SportsField Management’s Editor In Chief Rob Meyer discusses the rampant problems with the new artificial turf in Toronto’s Rogers Centre — home of Major League Baseball’s Blue Jays — in this column, exclusively for SportsFieldMangementMagazine.com

Rob Meyer

Rob Meyer

 

It hasn’t been a smooth ride for the new turf at Rogers Centre, home of the Toronto Blue Jays, both literally and figuratively.

This past offseason, new AstroTurf 3D Xtreme was installed in the facility, but through about seven weeks of the season thus far, complaints and issues have been rampant.

The first complaint came from the Baltimore Orioles. After the Blue Jays defeated the Orioles on April 23, Eduardo A. Encina, reporter from The Baltimore Sun, tweeted “‪#Orioles left ‪#Toronto thinking new Rogers Centre turf is major problem. Too spongy, slow & lots of untrue hops. … In fact, there was consideration by ‪#Orioles of not playing Tues. night, especially after Paredes was hurt on bad hop. O’s have contacted MLB.” The incident to which Encina is referring occurred April 21, when Orioles infielder Jimmy Paredes took a ground ball to the face after a bad hop (Paredes was fine afterwards).

The New York Yankees made the next complaint that made national news. On May 5, NewJersey.com reported that in the third inning of the game between the Yankees and Blue Jays on May 4, a Toronto hitter ripped a grounder to Yankees shortstop Didi Gregorius that seemed to get noticeably slower with each bounce with a runner on first. Gregorius initiated a double play, throwing the ball to second base for the first out. But the following throw to first to get the Toronto runner wasn’t in time. That was likely because the ball took much longer than it would have elsewhere to get to Gregorius. “You could tell,” Gregorius told NewJersey.com. “It’s so much slower. I had [Toronto players] telling me, ‘Watch out,’ and to charge the ball more because you’re going to need to.”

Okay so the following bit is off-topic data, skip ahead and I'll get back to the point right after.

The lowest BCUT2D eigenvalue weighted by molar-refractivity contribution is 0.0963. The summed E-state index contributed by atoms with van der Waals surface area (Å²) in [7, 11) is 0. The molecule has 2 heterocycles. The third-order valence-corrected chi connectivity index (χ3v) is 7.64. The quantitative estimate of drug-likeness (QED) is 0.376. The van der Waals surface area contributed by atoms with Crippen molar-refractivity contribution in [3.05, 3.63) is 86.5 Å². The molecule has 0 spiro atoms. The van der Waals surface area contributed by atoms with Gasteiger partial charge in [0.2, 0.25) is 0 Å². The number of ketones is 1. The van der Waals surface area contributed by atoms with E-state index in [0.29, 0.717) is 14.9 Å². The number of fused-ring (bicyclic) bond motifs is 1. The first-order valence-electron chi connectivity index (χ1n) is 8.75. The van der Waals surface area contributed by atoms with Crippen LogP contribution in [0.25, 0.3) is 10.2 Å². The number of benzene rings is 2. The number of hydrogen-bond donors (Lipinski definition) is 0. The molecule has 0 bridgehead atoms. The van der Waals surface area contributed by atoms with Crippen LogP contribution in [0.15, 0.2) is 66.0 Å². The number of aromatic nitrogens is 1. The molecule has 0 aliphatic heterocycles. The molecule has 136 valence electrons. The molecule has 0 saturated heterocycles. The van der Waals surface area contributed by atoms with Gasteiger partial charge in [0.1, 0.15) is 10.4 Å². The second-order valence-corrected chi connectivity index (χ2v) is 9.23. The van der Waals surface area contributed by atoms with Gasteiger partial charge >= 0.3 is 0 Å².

Yahoo Sports published a report in mid-April where it was said that (via a Fox Sports reporter) Major League Baseball was “actively monitoring the turf situation at Rogers Centre” as it was evident in early April games that the new turf — noticeably softer than the previous version — was slowing down ground balls and causing some unpredictable bounces on these ground balls and infield hits.

According to the Yahoo Sports report, an Astroturf official maintains the turf will firm up over time, but it could take several months.

Since opening 26 years ago, Rogers Centre (formerly known as SkyDome) has gone through five kinds of turf. The Blue Jays have entered a research project agreement with the University of Guelph aimed at getting natural grass into Rogers Centre. The team is planning to have grass in the stadium in time for the 2018 season.

It seems that in Toronto, 2018 can’t come soon enough.